Australian business groups lament ‘nightmare’ of states’ differing Covid vaccine mandates

Business groups are pushing for a uniform approach to Covid-19 vaccination mandates as states and territories forge ahead with their reopening roadmaps.

The Council of Small Business Organisations Australia (Cosboa) chief executive, Alexi Boyd, said a national standardised approach to vaccination mandates would offer the “clarity and certainty” small businesses had been lacking.

“We’re not independent countries. The knock-on effect is these differing mandates impact supply chains, logistics, permits, it’s a nightmare trying to figure out all the requirements for states on top of pre-existing worker shortages,” Boyd said.

“It restricts the ability to plan.”

As Victoria pushes ahead with some of the toughest vaccination mandates in the world, New South Wales will reopen its economy to the unvaccinated from 1 December, with the same freedoms, bar international travel, to be enjoyed by the population regardless of vaccination status.

But in Victoria, the “vaccinated economy” will continue, mandating the jab at non-essential retail and events and effectively banning the unvaccinated from attending or working in anything from a pub or a cinema to a football match until at least 2023.

Boyd said “the devil would be in the detail” as to how Victoria’s extension of vaccine passports would work into next year.

“What we’ve learned is the process of mandating vaccines has had a significant impact on small businesses ability to plan for the future … practical things like rostering and logistics become complex,” Boyd said.

“We’ll need another regime for booster shots and proof of vaccinations around that. There’s so many variables to economic activity right now, time will tell us whether Victoria or NSW will have the most economically successful approach.”

Victorian head of employer association Ai Group, Tim Piper, said his members welcomed vaccination mandates as a safeguard for businesses, but a uniform approach would make “everything we do in life easier”.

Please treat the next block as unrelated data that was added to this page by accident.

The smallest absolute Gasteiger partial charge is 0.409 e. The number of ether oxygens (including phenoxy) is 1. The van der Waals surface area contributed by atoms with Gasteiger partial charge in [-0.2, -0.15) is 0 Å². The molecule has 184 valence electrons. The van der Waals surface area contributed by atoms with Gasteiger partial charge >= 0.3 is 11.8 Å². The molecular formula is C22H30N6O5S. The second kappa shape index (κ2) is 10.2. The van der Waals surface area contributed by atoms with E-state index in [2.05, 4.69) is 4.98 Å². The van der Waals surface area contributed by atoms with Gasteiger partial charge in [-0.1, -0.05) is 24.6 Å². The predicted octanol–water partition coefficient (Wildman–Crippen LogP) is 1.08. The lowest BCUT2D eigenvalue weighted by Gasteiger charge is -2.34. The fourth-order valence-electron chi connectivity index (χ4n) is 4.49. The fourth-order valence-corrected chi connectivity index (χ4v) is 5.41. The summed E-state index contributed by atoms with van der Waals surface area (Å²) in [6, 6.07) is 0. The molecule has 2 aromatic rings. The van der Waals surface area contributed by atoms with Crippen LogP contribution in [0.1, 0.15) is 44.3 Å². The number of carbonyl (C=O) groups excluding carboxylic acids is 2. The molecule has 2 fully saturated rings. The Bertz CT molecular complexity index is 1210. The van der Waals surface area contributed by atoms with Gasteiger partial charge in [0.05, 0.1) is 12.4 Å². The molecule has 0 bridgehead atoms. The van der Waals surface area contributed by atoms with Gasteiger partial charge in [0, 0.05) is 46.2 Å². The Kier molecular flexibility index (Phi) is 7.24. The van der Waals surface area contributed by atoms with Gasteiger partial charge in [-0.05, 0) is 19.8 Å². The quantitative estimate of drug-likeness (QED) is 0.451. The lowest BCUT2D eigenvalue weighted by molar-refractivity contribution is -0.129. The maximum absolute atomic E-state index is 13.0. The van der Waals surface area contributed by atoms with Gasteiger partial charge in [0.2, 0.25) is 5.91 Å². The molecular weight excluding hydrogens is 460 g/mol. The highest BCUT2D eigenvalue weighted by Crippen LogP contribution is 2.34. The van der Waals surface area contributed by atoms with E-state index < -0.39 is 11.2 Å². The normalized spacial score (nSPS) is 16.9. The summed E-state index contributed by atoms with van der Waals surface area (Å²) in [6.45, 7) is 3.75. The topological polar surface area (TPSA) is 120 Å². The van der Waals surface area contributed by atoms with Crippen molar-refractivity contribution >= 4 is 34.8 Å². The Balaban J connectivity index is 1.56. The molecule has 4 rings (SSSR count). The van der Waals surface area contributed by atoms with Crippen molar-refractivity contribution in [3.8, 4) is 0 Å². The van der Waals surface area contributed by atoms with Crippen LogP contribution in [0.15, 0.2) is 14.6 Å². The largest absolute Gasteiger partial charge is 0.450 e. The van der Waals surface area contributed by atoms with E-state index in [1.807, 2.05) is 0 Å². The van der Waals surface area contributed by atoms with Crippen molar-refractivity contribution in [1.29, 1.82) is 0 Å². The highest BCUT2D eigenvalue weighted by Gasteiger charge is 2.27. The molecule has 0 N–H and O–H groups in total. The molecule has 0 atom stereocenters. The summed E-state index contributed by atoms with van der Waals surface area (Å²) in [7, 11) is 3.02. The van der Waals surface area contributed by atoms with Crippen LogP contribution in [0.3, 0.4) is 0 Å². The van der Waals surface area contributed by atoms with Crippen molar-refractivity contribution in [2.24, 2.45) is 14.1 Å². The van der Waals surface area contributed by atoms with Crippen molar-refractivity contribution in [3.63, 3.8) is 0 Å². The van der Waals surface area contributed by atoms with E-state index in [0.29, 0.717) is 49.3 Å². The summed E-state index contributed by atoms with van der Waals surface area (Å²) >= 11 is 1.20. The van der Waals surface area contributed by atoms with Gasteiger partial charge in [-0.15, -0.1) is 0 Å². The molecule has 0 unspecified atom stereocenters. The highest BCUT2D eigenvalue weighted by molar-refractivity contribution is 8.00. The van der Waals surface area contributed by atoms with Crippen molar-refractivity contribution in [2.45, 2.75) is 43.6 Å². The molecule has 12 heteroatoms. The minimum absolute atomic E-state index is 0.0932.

“Not having one [uniform approach] could cause problems for those coming in from overseas, who might be vaccinated but have differing quarantine requirements when they move between states,” he said.

“People are going to have difficulty living normal life without being vaccinated, and I think getting the vaccine will be an inevitable conclusion they come to. But we’d like a standardised approach.

A small number of countries in Europe, as well as the UK and Canada have introduced proof of vaccination mandates for venues like bars, restaurants, cinemas and nightclubs, but just Micronesia and Turkmenistan have gone further than Victoria and introduced mandatory vaccinations for their entire adult populations.

Less than 8% of Micronesia’s population has been fully vaccinated, while in Turkmenistan, the figure is 68%.

The Victorian premier, Daniel Andrews, justified the extension of the vaccine passport system because the unvaccinated continued to be the largest burden on the health system, accounting for the majority of hospitalisations.

Seventy-five per cent of authorised workers are already required to be fully vaccinated in Victoria from 26 November, including some essential retail, construction, aged care and health. False or misleading vaccination status information incurs a possible $10,904 fine for individuals or $54,522 for an organisation.

The restrictions don’t apply to anyone with a valid medical exemption issued by an authorised medical practitioner or people aged under 16. Religious exemptions are only permitted for faith leaders “or in emergency and some critical unforeseen circumstances depending on the situation”.

Katie Attwell, a vaccination social scientist and policy expert from the University of Western Australia said states and territories were making policy decisions based on political factors and local experiences of the virus.

“Governments will use mandates linked to workforces, it’s a matter of how quickly they mobilise and design it. All state instruments are going it alone to an extent, but also choosing what plays well politically,” she said.